Information technology. Open systems interconnection. Security frameworks for open
systems. Overview, Nov 1996

ISO 10181
-
3 Information technology
-

Open Systems Interconnec
tion
-

Security frameworks for

open
systems: Access control framework, 1996

ISO 22600 PMAC Part 3
,
Health informatics. Privilege management and access control. Implementations,
Jan 2010

ISO MHS X.411 Security Label.

ISO/IEC 15816 Security Information Objec
ts for Access Control

ITU X.411 Message Transfer System: Abstract Service Definition and Procedures, ISO/IEC 10021
-
4, 1988

ITU X.501 The Directory: Models, ISO/IEC 9594
-
2, 2008


Page
13

HL7 Heal thcare Pri vacy and Securi ty Cl assification System

© 2013 Heal th Level Seven
Internati onal. All ri ghts reserved.

January 2013


(ITU
-
T X.841)

Information technology


Security techniques


Security informat
ion objects for access control, OCT 2000

ITU X.812 INFORMATION TECHNOLOGY OPEN SYSTEMS INTERCONNECTION SECURITY FRAMEWORKS
FOR OPEN SYSTEMS: ACCESS CONTROL FRAMEWORK, 1995

Military Standard (MIL STD) 2045
-
48501 (Common Security Label).

National Institute o
f Standards and Technology (NIST) Federal Information Proc
essing Standard (FIPS)
188 Standard Security Label.

NIST SP 800
-
53 Recommended Security Controls for Federal Information Systems and Organizations

(NRC)
NRC, 1991, as cited in HISB, DRAFT GLOSSARY
OF TERMS RELATED TO INFORMATION SECURITY IN
HEALTH CARE INFORMATION SYSTEMS

President’s Council of Advisors on Science and Technology, Health Information Technology Report, Dec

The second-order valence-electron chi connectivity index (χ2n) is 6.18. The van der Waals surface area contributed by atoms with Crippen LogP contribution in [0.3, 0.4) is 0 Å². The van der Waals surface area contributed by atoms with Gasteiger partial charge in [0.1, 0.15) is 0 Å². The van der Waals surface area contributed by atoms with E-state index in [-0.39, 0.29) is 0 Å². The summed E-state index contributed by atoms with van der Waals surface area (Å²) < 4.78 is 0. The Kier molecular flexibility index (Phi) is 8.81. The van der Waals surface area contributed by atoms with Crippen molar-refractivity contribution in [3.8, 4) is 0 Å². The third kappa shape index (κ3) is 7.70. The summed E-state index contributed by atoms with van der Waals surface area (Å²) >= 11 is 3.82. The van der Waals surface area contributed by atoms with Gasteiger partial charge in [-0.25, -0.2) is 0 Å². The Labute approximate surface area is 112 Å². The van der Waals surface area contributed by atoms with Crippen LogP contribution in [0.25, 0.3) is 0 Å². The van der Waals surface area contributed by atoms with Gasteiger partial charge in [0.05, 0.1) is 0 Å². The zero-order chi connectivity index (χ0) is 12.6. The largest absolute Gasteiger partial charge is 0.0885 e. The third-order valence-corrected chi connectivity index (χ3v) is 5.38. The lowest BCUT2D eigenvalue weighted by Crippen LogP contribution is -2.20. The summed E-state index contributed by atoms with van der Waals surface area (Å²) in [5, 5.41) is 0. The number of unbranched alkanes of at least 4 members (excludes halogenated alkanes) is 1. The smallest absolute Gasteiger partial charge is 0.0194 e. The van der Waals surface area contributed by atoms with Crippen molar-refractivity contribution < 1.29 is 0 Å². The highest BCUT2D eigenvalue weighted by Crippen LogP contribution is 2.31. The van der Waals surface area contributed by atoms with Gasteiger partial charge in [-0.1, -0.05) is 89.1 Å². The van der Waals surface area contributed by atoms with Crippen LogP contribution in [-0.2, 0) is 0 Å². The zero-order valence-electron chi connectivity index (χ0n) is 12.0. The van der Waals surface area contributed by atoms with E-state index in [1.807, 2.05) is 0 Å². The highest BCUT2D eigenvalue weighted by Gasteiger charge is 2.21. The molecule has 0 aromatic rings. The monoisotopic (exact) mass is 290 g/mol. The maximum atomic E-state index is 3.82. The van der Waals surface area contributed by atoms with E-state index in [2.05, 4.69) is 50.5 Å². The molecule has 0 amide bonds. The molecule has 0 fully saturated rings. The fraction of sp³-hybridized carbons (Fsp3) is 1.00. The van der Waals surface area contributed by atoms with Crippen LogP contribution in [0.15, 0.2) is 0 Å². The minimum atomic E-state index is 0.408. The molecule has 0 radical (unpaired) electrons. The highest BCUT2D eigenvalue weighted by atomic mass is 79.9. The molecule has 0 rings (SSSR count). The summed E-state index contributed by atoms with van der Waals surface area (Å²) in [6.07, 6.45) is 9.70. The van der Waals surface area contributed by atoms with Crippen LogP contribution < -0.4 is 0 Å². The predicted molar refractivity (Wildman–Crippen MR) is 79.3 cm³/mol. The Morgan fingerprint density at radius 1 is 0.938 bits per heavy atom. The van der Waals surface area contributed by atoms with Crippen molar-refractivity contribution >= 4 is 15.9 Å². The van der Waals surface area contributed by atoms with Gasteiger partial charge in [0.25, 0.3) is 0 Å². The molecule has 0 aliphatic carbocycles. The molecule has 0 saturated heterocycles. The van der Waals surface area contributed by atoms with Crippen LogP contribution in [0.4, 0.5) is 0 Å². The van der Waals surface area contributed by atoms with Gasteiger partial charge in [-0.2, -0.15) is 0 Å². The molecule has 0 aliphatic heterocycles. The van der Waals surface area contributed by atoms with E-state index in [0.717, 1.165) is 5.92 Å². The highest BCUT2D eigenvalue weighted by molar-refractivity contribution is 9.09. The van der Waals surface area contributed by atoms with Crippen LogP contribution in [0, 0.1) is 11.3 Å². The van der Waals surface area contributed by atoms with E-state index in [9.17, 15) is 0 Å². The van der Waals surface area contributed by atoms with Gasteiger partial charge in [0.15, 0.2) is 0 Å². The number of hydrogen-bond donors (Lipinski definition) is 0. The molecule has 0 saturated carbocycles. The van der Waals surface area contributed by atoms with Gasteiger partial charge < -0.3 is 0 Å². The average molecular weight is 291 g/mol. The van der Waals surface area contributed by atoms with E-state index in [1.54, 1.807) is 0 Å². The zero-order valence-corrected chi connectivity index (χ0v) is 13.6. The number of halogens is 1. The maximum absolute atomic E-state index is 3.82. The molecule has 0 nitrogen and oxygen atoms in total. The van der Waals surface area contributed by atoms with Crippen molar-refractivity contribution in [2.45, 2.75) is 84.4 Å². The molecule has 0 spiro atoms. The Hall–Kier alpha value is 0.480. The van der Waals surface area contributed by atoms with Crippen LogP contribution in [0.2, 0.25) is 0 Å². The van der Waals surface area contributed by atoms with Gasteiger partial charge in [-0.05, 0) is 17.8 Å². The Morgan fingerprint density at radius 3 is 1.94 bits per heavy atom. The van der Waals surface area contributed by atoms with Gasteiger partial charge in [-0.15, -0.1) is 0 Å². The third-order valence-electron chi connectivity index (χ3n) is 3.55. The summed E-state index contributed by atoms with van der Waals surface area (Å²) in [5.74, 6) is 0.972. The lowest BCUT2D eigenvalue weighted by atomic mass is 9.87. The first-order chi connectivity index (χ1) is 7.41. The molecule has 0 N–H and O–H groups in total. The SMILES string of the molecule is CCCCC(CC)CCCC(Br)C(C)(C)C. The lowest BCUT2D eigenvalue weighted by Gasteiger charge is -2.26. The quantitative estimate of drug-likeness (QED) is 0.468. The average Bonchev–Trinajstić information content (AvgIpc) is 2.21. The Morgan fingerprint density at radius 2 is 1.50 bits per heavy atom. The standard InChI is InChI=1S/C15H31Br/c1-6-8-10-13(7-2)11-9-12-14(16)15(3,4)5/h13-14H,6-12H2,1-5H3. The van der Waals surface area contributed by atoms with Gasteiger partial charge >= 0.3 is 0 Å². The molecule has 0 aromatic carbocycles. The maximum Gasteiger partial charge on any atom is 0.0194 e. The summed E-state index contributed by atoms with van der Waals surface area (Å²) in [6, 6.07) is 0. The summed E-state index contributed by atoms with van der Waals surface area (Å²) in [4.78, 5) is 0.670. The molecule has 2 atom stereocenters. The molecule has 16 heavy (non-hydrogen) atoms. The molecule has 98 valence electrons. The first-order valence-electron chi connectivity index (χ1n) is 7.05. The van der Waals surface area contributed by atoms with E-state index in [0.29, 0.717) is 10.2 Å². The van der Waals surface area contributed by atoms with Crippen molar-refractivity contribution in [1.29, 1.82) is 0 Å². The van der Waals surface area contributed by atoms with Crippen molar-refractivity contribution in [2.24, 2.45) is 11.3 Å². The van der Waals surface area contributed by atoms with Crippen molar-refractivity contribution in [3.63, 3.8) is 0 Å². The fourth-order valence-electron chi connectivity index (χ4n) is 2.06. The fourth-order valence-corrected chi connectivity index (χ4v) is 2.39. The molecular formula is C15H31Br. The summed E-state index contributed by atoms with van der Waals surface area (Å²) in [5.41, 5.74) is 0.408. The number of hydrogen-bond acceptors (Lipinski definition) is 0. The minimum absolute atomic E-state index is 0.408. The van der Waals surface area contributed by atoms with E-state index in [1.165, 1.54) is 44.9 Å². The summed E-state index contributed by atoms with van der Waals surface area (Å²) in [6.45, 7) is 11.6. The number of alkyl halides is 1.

2010

RFC 2634

Enhanced Secu
rity Services for S/MIME, P. Hoffman, June 1999

SDN 801c Access Control Concept and Mechanism: Revision C. May 1999

SDN.801 Reference Security Label.

XMLSPIF Version 2:

http://www.xmlspif.org/schem
a/xmlspif.xsd

(
XMPP)

Extensible Messaging and Presence Protocol (XMPP
)
XEP
-
0258: Security Labels in
XMPP

http://xmpp.org




i

FIPS

188:
Security Label Field r
epresents security attribute
-
A security
-
related quality of an object. Security attributes may be represented as
hierarchical levels, bits in a bit map, or numb
ers. Compartments, caveats, and release markings are examples of security attributes. Field
designation may be conveyed with HL7 SecurityObservationType codes.

ii

Standard definitions of Confidentiality include: “The property of data that indicates the ext
ent to which these
data have not been made available or disclosed to unauthorized individuals, processes, or other entities.” [ISO
7498
-
2:1989; ISO/IEC DIS 2382
-
8]; ITU_X.814 ISO/IEC 10181
-
5 p. i i i ]